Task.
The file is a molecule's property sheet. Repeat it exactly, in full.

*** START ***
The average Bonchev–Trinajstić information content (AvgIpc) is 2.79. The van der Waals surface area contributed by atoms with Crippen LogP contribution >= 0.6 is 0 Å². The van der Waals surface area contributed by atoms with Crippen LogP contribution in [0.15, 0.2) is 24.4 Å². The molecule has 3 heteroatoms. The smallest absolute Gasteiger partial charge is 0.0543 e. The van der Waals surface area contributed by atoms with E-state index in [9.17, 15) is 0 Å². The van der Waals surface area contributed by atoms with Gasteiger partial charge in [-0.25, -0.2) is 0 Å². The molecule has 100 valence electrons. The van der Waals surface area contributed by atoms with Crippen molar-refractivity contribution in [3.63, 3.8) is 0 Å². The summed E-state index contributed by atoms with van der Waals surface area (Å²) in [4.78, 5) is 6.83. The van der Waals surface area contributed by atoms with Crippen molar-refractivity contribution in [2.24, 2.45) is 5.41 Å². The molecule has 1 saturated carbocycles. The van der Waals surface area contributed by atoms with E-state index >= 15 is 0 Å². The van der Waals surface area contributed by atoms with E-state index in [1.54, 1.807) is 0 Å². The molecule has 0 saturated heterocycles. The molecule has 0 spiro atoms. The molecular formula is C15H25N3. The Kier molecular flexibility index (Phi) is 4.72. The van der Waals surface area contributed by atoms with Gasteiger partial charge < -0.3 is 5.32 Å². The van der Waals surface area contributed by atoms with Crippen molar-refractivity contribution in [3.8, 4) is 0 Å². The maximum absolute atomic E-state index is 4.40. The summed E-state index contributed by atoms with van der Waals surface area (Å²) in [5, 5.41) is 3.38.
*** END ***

The average Bonchev–Trinajstić information content (AvgIpc) is 2.79. The van der Waals surface area contributed by atoms with Crippen LogP contribution >= 0.6 is 0 Å². The van der Waals surface area contributed by atoms with Crippen LogP contribution in [0.15, 0.2) is 24.4 Å². The molecule has 3 heteroatoms. The smallest absolute Gasteiger partial charge is 0.0543 e. The van der Waals surface area contributed by atoms with E-state index in [9.17, 15) is 0 Å². The van der Waals surface area contributed by atoms with Gasteiger partial charge in [-0.25, -0.2) is 0 Å². The molecule has 100 valence electrons. The van der Waals surface area contributed by atoms with Crippen molar-refractivity contribution in [3.63, 3.8) is 0 Å². The summed E-state index contributed by atoms with van der Waals surface area (Å²) in [4.78, 5) is 6.83. The van der Waals surface area contributed by atoms with Crippen molar-refractivity contribution in [2.24, 2.45) is 5.41 Å². The molecule has 1 saturated carbocycles. The van der Waals surface area contributed by atoms with E-state index >= 15 is 0 Å². The van der Waals surface area contributed by atoms with E-state index in [1.54, 1.807) is 0 Å². The molecule has 0 saturated heterocycles. The molecule has 0 spiro atoms. The molecular formula is C15H25N3. The Kier molecular flexibility index (Phi) is 4.72. The van der Waals surface area contributed by atoms with Gasteiger partial charge < -0.3 is 5.32 Å². The van der Waals surface area contributed by atoms with Crippen molar-refractivity contribution in [3.8, 4) is 0 Å². The maximum absolute atomic E-state index is 4.40. The summed E-state index contributed by atoms with van der Waals surface area (Å²) in [5, 5.41) is 3.38.